Saying the OTC (the Olivias) strive to be The Beatles is something like claiming a politician is just trying to sound like Abe Lincoln. You learn from the best and incorporate the less obvious lessons into your own concepts. ("Less obvious" means that the Olivias' melodies sound like they COULD be Beatles songs, but damned if you can figure out which one. They haven't stolen from the master songwriters, they have discovered their secrets.) But more importantly, anybody who tells you the Olivias are nothing more than a Beatles knockoff is just grasping at straws. The Beatles at their most inventive would never have dared to ward off the less serious music listeners by inserting an eleven-minute track of ambient noises ("The Bark And Below It"). But were they just trying to weird us out, or perhaps describe their trips to an indifferent audience? To believe that is to miss the point completely.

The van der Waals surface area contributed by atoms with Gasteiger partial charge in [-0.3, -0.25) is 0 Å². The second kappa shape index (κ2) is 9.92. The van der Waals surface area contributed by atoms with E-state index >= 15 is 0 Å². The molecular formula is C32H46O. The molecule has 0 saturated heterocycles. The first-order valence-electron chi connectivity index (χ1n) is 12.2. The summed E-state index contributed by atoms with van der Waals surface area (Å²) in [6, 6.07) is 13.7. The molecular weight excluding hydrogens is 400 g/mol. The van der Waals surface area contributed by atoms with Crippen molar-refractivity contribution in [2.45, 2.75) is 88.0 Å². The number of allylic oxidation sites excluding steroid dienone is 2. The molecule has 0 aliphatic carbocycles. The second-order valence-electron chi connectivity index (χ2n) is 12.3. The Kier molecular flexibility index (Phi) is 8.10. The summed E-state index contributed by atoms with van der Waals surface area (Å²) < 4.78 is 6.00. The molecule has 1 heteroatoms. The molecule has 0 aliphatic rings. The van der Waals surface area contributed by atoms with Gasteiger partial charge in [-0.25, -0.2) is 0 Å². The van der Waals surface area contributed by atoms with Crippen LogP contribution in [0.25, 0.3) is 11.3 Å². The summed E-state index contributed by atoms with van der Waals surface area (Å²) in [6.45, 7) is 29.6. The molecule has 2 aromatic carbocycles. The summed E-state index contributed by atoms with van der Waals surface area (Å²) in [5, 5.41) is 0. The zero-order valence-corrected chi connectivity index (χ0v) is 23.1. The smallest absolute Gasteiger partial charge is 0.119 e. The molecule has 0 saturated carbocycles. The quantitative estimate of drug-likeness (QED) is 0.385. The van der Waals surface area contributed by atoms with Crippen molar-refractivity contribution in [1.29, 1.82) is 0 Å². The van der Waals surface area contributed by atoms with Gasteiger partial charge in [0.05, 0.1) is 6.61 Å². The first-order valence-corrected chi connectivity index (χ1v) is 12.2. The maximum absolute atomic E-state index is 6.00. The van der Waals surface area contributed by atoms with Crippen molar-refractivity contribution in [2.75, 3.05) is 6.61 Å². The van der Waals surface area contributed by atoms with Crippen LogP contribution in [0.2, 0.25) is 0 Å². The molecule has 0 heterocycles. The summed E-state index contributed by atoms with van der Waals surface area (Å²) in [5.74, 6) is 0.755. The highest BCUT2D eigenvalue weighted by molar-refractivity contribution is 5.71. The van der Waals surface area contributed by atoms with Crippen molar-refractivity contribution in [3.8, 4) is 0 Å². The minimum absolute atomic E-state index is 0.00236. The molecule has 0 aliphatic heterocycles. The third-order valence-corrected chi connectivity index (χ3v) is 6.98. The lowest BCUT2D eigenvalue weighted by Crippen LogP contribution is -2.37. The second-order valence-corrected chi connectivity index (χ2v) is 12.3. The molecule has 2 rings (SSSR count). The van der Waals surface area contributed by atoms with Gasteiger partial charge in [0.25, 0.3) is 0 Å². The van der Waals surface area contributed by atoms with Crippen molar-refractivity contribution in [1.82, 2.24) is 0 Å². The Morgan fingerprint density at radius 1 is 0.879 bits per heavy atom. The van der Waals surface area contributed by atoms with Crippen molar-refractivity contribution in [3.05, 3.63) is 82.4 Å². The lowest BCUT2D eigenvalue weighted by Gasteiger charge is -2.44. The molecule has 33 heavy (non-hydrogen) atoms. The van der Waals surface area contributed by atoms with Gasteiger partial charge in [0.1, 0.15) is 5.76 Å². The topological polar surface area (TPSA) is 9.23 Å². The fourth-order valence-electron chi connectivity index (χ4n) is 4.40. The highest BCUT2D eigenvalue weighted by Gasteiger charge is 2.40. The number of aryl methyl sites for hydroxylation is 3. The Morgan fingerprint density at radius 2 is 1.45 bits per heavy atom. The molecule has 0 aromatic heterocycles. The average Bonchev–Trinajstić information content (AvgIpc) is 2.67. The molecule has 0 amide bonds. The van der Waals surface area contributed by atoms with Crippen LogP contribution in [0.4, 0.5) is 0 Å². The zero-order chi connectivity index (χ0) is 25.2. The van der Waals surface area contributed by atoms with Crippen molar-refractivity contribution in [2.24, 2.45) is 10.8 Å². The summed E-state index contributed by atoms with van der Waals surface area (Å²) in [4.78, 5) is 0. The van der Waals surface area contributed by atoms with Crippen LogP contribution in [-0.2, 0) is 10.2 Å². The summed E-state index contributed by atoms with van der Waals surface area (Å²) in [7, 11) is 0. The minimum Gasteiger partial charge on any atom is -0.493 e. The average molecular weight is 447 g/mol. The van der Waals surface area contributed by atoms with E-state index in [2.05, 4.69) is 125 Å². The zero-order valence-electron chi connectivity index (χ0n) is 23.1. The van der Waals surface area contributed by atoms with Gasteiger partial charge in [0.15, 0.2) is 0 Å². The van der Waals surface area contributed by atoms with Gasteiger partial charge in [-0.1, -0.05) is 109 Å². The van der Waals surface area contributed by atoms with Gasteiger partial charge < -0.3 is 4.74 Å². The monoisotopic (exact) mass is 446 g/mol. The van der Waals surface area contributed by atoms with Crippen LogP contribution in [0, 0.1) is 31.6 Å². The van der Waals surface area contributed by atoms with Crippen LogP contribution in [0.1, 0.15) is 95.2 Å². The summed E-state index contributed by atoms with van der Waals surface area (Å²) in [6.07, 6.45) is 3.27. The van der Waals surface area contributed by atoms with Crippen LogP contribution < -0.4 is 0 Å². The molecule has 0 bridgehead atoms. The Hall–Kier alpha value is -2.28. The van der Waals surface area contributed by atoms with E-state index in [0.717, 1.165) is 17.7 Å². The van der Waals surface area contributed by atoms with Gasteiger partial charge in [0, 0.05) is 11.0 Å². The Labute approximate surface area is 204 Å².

Black Foliage should be experienced with a pair of headphones, eyes shut and mind open. Most importantly, don't skip the "animation" tracks, the sequences of floating sound, sometimes only a few seconds long and sometimes over a minute.
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10 of 10 people found the following review helpful By A Customer on November 15, 2000
Format: Audio CD Verified Purchase
Pardon me for gushing, but I just think this album is the best thing I have bought in a long, long time.
First and foremost, this groups makes *albums*, not just a pile of songs slapped on a CD. No, Black Foliage has a definite concept to it, albeit a very obtuse, complex one. But that fact just makes it all the more intriguing.